In the Summer of 1976 I was appointed Chief Engineer of the ‘City of Liverpool’, she was built circa 1970 at the Robb – Caledon yard at Dundee and was propelled by a Doxford 76J7 engine of 17500 bhp. Both the ‘Liverpool’ and her sister the ‘Hull’ had their faults, some major and some minor. Firstly the Bridge Control system on both vessels was totally unreliable and was never used during my tenure. I believe it was a GEC system but don’t quote me on that, after all it is some thirty six years since I last sailed on them and this is all from memory – the only thing I can verify are the dates from my ‘Discharge Book’ – oh they were the days lads !. The next item which caused a little frustration was the machinery monitoring system which was a Decca Isis, it just didn’t like the Persian Gulf in the Summer season, as soon as you stuck your nose through the straits of Hormuz spurious alarms would appear but fortunately it seemed to settle down when it became accustomed to the heat. From what I remember the fault lay in the transducer cabinets which were subjected to the heat of the engine room, they were fitted with small fans which just circulated hot air. However this wee story is about a very minor fault I came across on the ‘Liverpool’, which caused some annoyance and some laughter as it turned out.
We left the UK bound for the Persian Gulf and as we got into the warmer climate took advantage of the air conditioning – what a boon on that run. We also had the comfort of a well appointed Officers Lounge Bar, a very popular meeting place for pre dinner drinks as you can imagine. The lounge was also the starting point of my story as I soon found out, as it was very noticeable that the air flow from the AC vents was poor with a rise in temperature to match, which in turn led to mutterings of complaint. If it had been a normal pub I would have suspected the Publican of a ploy to increase beer sales but that was clearly not the case here. It was important to keep the lads happy, so I decided to investigate. The lounge was situated on the forward Starboard side of a cross alleyway and on the opposite after side of the alleyway were cabins occupied by the deck cadets. First we removed a deckhead panel in the alleyway to see the layout of the vent trunk and it was seen to lie thwartships for a few feet then turned aft into one of the cadet cabins. It also came to light that the occupant of that particular cabin had mentioned that it was always freezing in there when the AC was on and as hot as hell in the Winter when the heating was on – a major clue. Next we removed a panel from the deckhead within the cabin and it was noted that the trunk turned vertically down in the space between the steel bulkhead of the alleyway and the cabin bulkhead. It was at this point that arrangements were made for the cadet to move quarters for a while because the job was becoming a bit messy as well as exciting. The built in bunk bed was removed thence the bulkhead panel behind what was the bedhead and voila the fault was exposed. There was a section of the trunking of around eight inches long missing – that was the annoying bit and the laughter was due to the fact that someone had scrawled on the adjacent bulkhead ‘Oops I Boobed’. A swift repair was carried out with sheet metal, hose clips and sealant and everything made shipshape once more. The result was one happy cadet and a lot of happy shipmates in the bar and it was quite a talking point for a while deciding who to blame at Robb – Caledon of Dundee, was it the sheet metal worker or the joiner who must have seen the boob before fixing the bulkhead panel?. Whoever it was evidently had no pride or satisfaction in a job well done.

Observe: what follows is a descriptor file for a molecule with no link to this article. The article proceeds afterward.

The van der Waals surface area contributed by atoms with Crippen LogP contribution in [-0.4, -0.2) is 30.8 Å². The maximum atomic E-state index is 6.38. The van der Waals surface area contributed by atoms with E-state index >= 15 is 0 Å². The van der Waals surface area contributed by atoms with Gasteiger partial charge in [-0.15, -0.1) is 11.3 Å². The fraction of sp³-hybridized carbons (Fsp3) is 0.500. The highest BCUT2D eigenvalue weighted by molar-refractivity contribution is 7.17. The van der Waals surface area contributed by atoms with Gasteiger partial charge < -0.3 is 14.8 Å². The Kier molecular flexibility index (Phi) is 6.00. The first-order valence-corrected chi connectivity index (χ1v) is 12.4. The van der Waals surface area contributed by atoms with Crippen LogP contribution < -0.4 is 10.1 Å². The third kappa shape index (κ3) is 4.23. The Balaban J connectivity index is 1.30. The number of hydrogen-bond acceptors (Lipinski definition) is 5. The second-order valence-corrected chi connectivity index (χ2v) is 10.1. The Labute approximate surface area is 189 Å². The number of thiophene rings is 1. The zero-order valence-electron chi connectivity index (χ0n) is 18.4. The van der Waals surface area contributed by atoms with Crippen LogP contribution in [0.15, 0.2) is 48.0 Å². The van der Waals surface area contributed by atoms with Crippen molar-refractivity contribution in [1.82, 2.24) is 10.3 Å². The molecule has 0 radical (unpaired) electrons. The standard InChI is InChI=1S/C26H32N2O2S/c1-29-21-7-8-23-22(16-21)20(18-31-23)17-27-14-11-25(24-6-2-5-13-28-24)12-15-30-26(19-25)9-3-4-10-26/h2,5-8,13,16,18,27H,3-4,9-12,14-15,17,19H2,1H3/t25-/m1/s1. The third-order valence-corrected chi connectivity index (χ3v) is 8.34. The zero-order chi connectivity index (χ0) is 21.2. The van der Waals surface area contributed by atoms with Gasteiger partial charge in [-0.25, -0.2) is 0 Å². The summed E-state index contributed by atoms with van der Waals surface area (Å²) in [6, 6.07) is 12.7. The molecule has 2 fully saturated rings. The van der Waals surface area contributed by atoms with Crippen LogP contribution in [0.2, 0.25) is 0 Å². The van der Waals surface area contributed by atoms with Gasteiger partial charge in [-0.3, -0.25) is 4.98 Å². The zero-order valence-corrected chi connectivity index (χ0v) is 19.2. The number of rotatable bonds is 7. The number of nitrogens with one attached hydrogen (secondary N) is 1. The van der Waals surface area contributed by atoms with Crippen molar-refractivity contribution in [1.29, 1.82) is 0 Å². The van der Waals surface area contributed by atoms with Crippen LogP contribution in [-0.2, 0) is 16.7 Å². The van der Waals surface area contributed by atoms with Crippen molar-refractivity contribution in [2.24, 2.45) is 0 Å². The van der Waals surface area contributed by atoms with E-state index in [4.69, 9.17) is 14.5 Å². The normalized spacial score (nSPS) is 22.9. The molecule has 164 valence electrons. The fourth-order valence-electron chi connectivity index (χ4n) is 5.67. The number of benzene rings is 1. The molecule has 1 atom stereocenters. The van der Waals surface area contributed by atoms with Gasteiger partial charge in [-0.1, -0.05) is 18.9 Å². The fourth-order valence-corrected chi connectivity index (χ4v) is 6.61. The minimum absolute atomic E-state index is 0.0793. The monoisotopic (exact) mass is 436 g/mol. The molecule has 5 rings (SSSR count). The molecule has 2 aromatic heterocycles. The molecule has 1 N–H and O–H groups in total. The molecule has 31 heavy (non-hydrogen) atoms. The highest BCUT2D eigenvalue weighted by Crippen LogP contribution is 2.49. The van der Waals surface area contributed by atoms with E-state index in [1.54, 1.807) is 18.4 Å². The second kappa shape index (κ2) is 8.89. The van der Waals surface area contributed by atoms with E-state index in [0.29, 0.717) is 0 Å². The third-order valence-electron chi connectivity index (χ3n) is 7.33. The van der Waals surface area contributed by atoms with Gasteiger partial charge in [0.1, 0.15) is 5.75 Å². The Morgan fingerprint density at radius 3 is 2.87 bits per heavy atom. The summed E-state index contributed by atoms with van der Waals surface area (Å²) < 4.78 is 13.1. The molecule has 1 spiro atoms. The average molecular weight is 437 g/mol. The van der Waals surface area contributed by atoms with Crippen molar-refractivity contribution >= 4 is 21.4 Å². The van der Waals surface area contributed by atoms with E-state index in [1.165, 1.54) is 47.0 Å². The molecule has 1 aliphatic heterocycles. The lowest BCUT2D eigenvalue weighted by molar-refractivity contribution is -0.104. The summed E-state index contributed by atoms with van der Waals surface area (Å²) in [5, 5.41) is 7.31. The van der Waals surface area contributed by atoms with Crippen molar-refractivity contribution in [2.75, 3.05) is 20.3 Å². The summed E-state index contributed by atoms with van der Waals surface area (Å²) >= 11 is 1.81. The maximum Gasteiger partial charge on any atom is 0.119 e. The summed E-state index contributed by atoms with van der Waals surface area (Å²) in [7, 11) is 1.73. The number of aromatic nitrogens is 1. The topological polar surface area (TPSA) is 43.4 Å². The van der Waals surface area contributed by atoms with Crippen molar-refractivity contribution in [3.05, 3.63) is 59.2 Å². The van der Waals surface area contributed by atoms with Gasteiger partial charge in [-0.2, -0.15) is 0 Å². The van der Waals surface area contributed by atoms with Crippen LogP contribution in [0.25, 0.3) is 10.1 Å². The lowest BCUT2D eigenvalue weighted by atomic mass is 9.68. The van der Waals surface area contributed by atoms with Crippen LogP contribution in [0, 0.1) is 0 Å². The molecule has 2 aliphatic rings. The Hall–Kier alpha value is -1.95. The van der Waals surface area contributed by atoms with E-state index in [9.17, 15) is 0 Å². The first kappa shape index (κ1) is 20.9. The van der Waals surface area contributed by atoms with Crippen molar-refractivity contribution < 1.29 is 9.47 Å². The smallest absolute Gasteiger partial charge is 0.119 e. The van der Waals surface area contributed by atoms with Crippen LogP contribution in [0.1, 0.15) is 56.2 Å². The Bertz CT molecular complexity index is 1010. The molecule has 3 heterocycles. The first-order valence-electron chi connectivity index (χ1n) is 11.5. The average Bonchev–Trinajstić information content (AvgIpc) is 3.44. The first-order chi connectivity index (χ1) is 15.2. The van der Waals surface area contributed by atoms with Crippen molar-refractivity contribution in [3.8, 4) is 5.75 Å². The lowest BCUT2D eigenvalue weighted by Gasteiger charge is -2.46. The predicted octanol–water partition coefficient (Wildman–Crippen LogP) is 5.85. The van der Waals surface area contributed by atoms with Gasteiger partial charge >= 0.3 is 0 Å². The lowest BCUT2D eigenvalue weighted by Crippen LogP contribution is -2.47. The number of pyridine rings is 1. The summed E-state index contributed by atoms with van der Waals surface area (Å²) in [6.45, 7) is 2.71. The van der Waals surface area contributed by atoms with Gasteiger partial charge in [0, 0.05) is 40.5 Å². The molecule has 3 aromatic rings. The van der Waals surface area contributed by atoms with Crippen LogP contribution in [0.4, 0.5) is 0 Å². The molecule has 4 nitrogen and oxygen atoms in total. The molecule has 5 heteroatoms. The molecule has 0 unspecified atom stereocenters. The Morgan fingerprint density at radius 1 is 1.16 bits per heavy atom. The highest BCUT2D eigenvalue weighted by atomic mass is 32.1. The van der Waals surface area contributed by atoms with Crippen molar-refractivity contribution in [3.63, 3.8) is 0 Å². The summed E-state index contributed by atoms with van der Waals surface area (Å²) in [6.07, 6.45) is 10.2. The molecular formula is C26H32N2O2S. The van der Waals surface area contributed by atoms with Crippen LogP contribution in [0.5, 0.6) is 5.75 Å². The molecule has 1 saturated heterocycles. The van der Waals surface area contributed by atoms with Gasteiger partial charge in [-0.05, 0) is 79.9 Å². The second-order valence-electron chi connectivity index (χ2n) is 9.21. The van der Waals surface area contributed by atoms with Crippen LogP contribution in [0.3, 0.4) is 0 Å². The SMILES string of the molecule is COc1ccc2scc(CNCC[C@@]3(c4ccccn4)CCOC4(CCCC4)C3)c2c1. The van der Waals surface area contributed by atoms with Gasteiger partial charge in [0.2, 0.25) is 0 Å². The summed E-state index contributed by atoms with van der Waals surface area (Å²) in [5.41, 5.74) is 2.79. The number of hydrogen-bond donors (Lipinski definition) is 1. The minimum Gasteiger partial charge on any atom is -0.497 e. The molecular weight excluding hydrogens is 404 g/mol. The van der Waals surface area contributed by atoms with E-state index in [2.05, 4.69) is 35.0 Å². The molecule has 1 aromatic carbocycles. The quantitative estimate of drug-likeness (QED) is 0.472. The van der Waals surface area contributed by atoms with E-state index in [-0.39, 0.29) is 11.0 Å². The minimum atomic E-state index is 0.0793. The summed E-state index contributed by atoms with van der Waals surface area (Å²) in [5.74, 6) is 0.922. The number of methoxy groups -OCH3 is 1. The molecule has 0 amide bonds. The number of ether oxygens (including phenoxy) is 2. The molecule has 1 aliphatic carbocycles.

Finally, one thing that amazed me was the fact that nobody had bothered to sort it out on a ship that was then six years old!